Tag Archive: kirtan

A Glimpse

On the way to Madhuban, we caught a rare glimpse of Trishula and Nanda Devi. It is usually too misty to see them from where we were staying, and they were not visible when we were on the drive back to Delhi.

In a few hours, I head to the airport for the long ride home, having bathed in the beauty of music and mountains, with, I hope, fresh perspective for the work ahead.

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Prayer

As a nontheist, I’ve not been much called to prayer throughout my life. In these days of social crisis though, in addition to taking concrete action, though not directed at a being, I find myself praying as a mode of personal comforting.

We leave Delhi before dawn tomorrow to go up into the Himalayan hills where we will be meditating and chanting in a place of great beauty.

I’m told there’s WiFi. I will no doubt find myself reading the news, signing petitions, and sending comment letters, as well as posting photos, but perhaps not every day.

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Chanting the Names/Listening to the Silence

Krishna Das reminding his listeners the reasons he practices and offers kirtan scrolled across my Facebook feed last week with this quote:

“My path is to be in the living Presence; We have to find a way inside us, we have to find a way to open our hearts, to quiet our minds, to let go our fears and our selfishness, our guilt and our anger and jealousy; Everything is already present in our own hearts; By repeating these Names over and over, we are moving ourselves into that place in us; the Heart in us is deeper than any emotion or psychological issues; I don’t know if there is God, I know there is Love – Unconditional Love and I know I like to be in that love, and that maybe God; all you have to do is look, and chanting remembers us to look.”

I am in a space right now where chanting is serving me to help remember the good, despite all that is going on that doesn’t feel particularly good or hopeful.  I don’t believe in “God” as an actual being (though I can no more disprove the actuality than anyone has been able to prove it), and history certainly proves the power of the idea of such a mystical being.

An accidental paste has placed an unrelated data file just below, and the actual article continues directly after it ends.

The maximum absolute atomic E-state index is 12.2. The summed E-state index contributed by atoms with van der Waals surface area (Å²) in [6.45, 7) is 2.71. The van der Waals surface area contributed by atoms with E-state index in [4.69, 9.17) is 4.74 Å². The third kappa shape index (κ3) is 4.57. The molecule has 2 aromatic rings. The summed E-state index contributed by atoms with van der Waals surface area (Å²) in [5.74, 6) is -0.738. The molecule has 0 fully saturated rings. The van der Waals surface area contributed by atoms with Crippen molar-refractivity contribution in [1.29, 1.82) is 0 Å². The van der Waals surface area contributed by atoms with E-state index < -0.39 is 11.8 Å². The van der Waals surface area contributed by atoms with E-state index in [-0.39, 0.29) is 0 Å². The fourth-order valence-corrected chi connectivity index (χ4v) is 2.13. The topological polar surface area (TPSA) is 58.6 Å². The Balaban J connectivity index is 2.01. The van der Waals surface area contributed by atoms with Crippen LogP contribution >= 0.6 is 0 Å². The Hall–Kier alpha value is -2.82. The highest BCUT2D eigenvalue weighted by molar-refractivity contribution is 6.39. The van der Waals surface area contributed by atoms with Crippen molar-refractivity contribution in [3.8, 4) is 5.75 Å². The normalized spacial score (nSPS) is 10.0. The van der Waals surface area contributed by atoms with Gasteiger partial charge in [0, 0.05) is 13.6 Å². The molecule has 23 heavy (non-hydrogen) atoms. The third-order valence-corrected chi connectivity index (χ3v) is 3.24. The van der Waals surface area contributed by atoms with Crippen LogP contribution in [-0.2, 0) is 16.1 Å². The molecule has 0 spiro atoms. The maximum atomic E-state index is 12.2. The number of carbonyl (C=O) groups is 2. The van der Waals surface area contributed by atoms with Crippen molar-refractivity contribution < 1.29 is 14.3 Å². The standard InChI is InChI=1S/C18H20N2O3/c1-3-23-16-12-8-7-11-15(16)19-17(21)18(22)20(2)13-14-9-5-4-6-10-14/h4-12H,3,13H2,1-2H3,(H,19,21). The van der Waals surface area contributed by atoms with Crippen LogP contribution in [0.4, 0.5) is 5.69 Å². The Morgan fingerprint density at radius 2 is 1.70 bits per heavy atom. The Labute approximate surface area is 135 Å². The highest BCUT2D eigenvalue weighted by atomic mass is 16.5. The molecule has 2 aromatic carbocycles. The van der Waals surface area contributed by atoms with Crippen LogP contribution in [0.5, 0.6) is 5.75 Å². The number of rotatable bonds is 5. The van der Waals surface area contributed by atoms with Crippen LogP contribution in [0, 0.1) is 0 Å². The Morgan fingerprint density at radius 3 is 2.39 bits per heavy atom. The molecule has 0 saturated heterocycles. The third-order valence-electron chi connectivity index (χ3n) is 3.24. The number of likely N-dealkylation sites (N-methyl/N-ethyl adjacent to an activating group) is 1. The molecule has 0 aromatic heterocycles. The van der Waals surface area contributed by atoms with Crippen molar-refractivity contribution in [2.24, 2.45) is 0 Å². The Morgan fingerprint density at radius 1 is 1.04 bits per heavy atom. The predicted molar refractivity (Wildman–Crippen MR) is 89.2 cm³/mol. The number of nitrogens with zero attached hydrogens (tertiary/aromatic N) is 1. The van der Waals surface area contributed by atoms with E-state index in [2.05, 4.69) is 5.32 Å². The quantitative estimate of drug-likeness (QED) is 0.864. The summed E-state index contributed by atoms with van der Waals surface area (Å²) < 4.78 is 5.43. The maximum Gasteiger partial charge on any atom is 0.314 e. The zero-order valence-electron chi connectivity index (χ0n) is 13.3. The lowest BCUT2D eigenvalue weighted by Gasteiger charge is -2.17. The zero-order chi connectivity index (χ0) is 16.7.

Regardless of whether the very real ideas of God(s) represents an actual being, it has been my beautiful experience–studying with Krishna Das and others over the years–that engaging in practices that turn our hearts towards love and universality helps us be sweet living in relationship to ourselves, to others, and to the ecological fabric of the whole of embodied existence.  I chant because calling out the names in their universal multiplicity is a recognition, not dissimilar to what I have found offered in the silent collective worship of Quakers, that everyone has their own individual access to and ideas of the sublime, of the divine, of what brings them to feel a fullness of love.

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Parama Shiva Tattva (playlist from class)

Per Pam’s request, here’s the Shiva-themed (with a little Ganesha {son of Shiva} and Bhuvaneshwari {Adi Parashakti inseparable from Shiva} included)  playlist from Saturday’s class:

  • Om Shiva, Chloe Goodchild, from Sura
  • Hey Shiva Shankara, Dave Stringer, from Japa
  • Shiva Shambo, Bhagavan Das, from Now
  • Son of Shiva, MC Yogi, from Elephant Power
  • Om Mata, Ragani, from Best of Both Worlds
  • Dancing with the Goddess, Atman, from Eternal Dance
  • Namah Shivayah, Krishna Das, from Live on Earth
  • Hara Shiva Shankara, Jai Uttal, from Spirit Room

Enjoy.  Practice.  Dance.  Sing.

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